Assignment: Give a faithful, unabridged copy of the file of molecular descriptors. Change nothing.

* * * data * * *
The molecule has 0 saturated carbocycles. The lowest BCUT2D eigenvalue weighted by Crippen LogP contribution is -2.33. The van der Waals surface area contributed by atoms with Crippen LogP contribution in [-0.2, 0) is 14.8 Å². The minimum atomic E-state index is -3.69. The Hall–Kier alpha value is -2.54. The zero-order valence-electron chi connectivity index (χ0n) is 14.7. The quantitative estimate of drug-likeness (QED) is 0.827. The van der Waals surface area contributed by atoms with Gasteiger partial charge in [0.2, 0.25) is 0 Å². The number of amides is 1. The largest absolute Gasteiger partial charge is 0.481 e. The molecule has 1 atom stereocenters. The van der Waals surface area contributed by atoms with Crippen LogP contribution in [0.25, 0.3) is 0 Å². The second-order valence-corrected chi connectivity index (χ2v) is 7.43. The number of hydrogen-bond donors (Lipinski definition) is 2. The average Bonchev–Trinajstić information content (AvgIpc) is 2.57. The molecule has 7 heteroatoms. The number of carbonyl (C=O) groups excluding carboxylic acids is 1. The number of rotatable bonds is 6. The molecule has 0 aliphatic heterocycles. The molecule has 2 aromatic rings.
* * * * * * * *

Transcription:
The molecule has 0 saturated carbocycles. The lowest BCUT2D eigenvalue weighted by Crippen LogP contribution is -2.33. The van der Waals surface area contributed by atoms with Crippen LogP contribution in [-0.2, 0) is 14.8 Å². The minimum atomic E-state index is -3.69. The Hall–Kier alpha value is -2.54. The zero-order valence-electron chi connectivity index (χ0n) is 14.7. The quantitative estimate of drug-likeness (QED) is 0.827. The van der Waals surface area contributed by atoms with Gasteiger partial charge in [0.2, 0.25) is 0 Å². The number of amides is 1. The largest absolute Gasteiger partial charge is 0.481 e. The molecule has 1 atom stereocenters. The van der Waals surface area contributed by atoms with Crippen LogP contribution in [0.25, 0.3) is 0 Å². The second-order valence-corrected chi connectivity index (χ2v) is 7.43. The number of hydrogen-bond donors (Lipinski definition) is 2. The average Bonchev–Trinajstić information content (AvgIpc) is 2.57. The molecule has 7 heteroatoms. The number of carbonyl (C=O) groups excluding carboxylic acids is 1. The number of rotatable bonds is 6. The molecule has 0 aliphatic heterocycles. The molecule has 2 aromatic rings.